Art Fix Friday: March 20, 2020

A hand sanitizer wall contraption on a white background.

Zoë Sheehan Saldaña, Hand Sanitizer, 2010; Courtesy of Aldrich Contemporary Art Museum

Observer profiles artist Zoë Sheehan Saldaña, whose conceptual work has taken on new meaning during the Coronavirus pandemic. For years, Saldaña has made hand sanitizer and other commonplace objects as an “investigation into the everyday craftsmanship we take for granted.” The artist’s most recent batch was created for her exhibition There Must Be Some Way Out of Here at the Aldrich Contemporary Art Museum, which recently closed due to the virus.   

“The work has changed meaning from experimentation to urgency—people were initially disinfecting out of curiosity, but lately it was a result of need,” said Cybele Maylone, executive director of the Aldrich.  

Front-Page Femmes 

London’s National Gallery has postponed its Artemisia Gentileschi exhibition, scheduled to open April 4, because of the coronavirus pandemic. 

Artsy profiles Ilana Harris-Babou, who turns cultural preoccupations with cooking shows, self-improvement, design, and the beauty industry into surreal videos and sculptures. 

The New Yorker profiles Fiona Apple on the cusp of releasing a new album. “It felt more like a sculpture being built than an album being made,” said Apple’s bandmate.  

Tate Modern announced that Anicka Yi, whose works address migration, gender, and class, has been selected for the next Hyundai Commission for Turbine Hall.  

Juxtapoz interviews sculptor Rose Neslter about the ways people communicate their identities through fashion.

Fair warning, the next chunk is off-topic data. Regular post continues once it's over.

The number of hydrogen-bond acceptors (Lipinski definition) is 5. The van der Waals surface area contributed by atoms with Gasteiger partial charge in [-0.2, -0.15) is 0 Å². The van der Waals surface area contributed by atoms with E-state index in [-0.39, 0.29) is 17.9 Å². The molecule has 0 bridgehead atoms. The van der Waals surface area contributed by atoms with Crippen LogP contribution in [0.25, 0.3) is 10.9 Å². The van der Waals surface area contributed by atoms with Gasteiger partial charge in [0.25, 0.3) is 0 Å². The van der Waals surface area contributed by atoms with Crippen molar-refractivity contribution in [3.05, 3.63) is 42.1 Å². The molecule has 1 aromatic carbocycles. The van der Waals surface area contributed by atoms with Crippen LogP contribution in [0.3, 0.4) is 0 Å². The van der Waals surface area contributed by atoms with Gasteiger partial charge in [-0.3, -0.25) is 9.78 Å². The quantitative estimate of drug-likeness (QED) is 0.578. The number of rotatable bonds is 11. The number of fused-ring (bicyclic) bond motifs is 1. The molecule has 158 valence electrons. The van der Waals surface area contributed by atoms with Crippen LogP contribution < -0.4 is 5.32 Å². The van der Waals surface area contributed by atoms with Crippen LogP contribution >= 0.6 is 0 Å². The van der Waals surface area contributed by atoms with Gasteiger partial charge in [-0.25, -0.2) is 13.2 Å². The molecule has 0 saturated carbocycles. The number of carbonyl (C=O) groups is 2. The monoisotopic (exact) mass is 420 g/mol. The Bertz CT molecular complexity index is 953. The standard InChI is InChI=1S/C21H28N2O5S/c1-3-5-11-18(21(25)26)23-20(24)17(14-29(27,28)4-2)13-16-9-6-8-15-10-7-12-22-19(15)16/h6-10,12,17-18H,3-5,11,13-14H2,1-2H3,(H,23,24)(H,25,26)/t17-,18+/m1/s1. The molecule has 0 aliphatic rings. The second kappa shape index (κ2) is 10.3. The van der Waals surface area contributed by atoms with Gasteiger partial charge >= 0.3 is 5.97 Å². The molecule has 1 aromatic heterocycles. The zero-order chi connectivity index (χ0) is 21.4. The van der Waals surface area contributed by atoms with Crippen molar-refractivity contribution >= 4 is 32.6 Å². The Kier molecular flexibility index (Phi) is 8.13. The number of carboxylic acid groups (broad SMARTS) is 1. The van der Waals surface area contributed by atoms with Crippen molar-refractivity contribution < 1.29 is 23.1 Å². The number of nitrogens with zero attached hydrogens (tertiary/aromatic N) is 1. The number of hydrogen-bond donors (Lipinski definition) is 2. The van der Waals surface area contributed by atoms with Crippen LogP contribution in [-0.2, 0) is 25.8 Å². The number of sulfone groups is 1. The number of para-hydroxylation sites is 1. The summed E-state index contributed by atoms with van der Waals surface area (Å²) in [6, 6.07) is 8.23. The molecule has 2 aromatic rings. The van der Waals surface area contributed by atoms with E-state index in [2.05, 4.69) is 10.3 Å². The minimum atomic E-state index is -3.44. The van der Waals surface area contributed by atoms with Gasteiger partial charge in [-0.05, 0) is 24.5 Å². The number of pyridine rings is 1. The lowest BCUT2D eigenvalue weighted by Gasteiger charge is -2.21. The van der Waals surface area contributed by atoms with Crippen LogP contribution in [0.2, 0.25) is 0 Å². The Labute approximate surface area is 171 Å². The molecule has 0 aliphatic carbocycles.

A fabric sculpture of a fitted suit jacket hung on a wall, with elongated arm/gloves reaching the floor.

Rose Nestler, Another Set of Hands, 2019; Courtesy of the artist

Colossal profiles baker Hannah P., who works at the intersection of art and food transforming loaves into edible canvases. 

British performance artist Genesis Breyer P-Orridge has died at age seventy; Artnews celebrates the artist’s legacy by examining six of their works.

Artsy profiles Lygia Clark in the 100th anniversary year of her birth; three international solo exhibitions are planned in celebration of her legacy this year.   

Artnet interviews artist-couple Carrie Moyer and Sheila Pepe about their joint show at the Portland Museum of Art in Maine.   

French-American actress and director Tonie Marshall has died at age 68; she was only female director to win a César award, France’s equivalent of an Oscar  

Shows We Want To See—Online Edition 

As galleries and museums around the world close over the spread of the Coronavirus, writer-curators Barbara Pollack and Anne Verhallen have organized an online group show  responding to the crisis. How Can We Think of Art in a Time Like This features work by Lynn Hershman Leeson, Judith Bernstein, Janet Biggs, Miao Ying, and more. “There is always something going on in the world that seems to overshadow creative effort, and yet it’s so important for creative effort to continue, said Pollack. New artists will be added weekly.  

Artist Ebony Patterson stands in front of her garden installation, a lush arrangement of white red and yellow flowers, speaking at the opening of the exhibition.

Ebony G. Patterson speaks at the opening of . . . while the dew is still on the roses . . . at the Nasher Museum of Art; Photo by J Caldwell

Artnet offers a virtual look at Ebony G. Patterson…while the dew is still on the roses…, which was on view at the Nasher Museum of Art at Duke University in North Carolina. Patterson’s neo-baroque works “address violence, masculinity, ‘bling,’ visibility, and invisibility within the post-colonial context of her native Kingston and within black youth culture globally.” The lush installation explores the role gardens have played in Patterson’s practice as sites of growth and burial, beauty and decay.  

—Alexa Kasner is the spring 2020 publications and communications/marketing intern at the National Museum of Women in the Arts.